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IDC, ACMA: Wireless broadband won't hurt NBN

IDC, ACMA: Wireless broadband won't hurt NBN

ACMA chairman labels naysayers who believe take-up will damage the National Broadband Network as being 'grossly simplistic'

The Australian Communications and Media Authority (ACMA) and IDC have rejected any notion of accelerated wireless broadband adoption hurting the National Broadband Network.

According to the shadow minister for broadband, Tony Smith, ACMA’s reports of a 162 per cent rise in local wireless broadband take-up proved the Rudd Government was moving recklessly on the NBN.

“As these figures show, Australians are choosing flexibility and mobility in their communications over fixed services in increasing numbers,” he said in a statement. “This evidence from Senator Conroy’s own agency highlights the utter recklessness of the Rudd Government in committing to the NBN without any semblance of cost benefit analysis.”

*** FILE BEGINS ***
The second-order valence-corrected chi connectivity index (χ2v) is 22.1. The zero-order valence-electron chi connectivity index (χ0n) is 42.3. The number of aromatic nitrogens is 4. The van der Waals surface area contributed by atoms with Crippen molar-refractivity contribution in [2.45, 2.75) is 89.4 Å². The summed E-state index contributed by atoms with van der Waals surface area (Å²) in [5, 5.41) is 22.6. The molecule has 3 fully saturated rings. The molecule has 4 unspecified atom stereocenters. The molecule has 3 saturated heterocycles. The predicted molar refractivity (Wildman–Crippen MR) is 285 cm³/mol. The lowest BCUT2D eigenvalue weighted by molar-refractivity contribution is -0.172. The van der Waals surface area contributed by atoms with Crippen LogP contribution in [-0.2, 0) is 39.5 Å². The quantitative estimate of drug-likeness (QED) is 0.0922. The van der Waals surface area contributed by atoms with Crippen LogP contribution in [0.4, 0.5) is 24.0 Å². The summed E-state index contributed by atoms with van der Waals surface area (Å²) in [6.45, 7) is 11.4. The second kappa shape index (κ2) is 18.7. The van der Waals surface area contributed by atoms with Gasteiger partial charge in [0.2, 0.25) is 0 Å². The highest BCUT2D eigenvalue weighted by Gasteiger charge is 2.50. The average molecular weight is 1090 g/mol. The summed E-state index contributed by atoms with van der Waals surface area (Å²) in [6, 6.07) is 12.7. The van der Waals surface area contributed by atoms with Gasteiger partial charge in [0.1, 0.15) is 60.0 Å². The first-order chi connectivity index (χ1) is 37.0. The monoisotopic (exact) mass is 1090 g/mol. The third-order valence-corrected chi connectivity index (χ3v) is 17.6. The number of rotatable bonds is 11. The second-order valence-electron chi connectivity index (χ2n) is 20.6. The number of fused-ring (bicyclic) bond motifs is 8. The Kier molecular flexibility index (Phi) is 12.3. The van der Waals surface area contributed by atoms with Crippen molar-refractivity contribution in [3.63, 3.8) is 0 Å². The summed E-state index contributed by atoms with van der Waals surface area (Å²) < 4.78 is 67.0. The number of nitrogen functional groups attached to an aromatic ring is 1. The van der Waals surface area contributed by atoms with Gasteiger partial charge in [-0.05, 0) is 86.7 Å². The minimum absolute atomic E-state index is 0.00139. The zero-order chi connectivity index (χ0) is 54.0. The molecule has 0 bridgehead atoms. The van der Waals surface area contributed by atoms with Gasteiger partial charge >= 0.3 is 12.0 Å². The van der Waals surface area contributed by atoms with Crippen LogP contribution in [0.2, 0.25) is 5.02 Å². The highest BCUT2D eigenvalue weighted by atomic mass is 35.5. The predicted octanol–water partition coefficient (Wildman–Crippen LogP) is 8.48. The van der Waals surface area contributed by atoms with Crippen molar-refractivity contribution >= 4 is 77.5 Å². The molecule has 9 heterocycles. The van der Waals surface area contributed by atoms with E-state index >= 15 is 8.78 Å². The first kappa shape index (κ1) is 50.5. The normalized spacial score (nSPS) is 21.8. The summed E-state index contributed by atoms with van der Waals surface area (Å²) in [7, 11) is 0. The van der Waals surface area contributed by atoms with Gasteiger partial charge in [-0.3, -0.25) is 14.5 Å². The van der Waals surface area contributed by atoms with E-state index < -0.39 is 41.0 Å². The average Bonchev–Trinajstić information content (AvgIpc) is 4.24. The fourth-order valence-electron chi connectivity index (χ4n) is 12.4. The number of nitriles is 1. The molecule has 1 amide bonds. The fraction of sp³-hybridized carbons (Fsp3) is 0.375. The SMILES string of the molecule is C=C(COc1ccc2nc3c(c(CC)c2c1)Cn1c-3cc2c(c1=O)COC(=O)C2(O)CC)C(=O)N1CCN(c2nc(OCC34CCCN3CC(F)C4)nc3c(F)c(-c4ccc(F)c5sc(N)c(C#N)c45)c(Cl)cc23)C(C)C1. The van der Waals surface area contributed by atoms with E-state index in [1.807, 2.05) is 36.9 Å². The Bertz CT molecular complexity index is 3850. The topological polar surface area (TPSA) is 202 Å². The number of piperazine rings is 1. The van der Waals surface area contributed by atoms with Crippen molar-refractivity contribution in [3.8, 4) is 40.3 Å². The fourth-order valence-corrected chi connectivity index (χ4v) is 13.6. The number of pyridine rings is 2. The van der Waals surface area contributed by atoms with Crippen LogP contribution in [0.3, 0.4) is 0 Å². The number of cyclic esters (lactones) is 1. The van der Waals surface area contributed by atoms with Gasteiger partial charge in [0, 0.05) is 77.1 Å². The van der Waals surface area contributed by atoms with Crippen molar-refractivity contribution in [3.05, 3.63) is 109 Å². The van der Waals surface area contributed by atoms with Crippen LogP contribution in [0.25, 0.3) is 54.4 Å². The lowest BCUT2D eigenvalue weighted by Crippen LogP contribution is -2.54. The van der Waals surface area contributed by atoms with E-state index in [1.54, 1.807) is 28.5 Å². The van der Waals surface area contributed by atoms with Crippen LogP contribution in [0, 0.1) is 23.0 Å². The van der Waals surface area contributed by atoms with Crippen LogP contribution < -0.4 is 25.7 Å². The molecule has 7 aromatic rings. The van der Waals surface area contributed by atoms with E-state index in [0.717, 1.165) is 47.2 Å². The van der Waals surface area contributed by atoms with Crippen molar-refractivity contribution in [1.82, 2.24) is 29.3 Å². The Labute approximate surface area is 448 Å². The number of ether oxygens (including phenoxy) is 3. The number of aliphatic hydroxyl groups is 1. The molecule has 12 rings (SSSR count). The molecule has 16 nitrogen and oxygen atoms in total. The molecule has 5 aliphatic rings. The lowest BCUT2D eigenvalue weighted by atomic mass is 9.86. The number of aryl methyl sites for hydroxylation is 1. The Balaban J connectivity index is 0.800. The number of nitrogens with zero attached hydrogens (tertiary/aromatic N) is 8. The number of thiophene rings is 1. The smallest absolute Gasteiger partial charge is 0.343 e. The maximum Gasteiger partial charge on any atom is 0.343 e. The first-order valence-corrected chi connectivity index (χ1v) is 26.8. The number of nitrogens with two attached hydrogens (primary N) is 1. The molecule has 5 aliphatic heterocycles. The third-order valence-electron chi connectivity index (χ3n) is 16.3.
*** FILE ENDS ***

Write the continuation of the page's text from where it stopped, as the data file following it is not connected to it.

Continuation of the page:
ACMA chairman, Chris Chapman, said the spectacular rise of wireless broadband usage would continue through 2010.

“There’s a perfect storm of positive dynamics that must, in my mind, continue the trendline,” he said. But Chapman dismissed any notion of wireless broadband stealing potential customers from the NBN or making it less viable.

“It’s a proposition I don’t agree with. I think they’re highly complementary and people who make those statements are being grossly simplistic and have no feel for the physics that underline the different architectures of both,” he said.

While the impact of wireless broadband on the NBN was worth analysing, IDC program manager for telecommunications, David Cannon, agreed with ACMA.

“It’s a good question and there are two perspectives in the market. When you speak to the mobile players, they’ll tell you everything is going mobile,” he said. “But the fact is the majority of connections are still overwhelmingly landline-based and wireless broadband is mostly being used in tandem.

“The amount of data being consumed is increasing exponentially. At the end of the day from a physics perspective, you’re just not going to be able to beat a fixed-line connection when you’re comparing it to fibre-to-the-home solutions.

“By the time they get around to rolling out an NBN, the bandwidth requirements are going to exceed that of what mobile is going to be able to deliver.”


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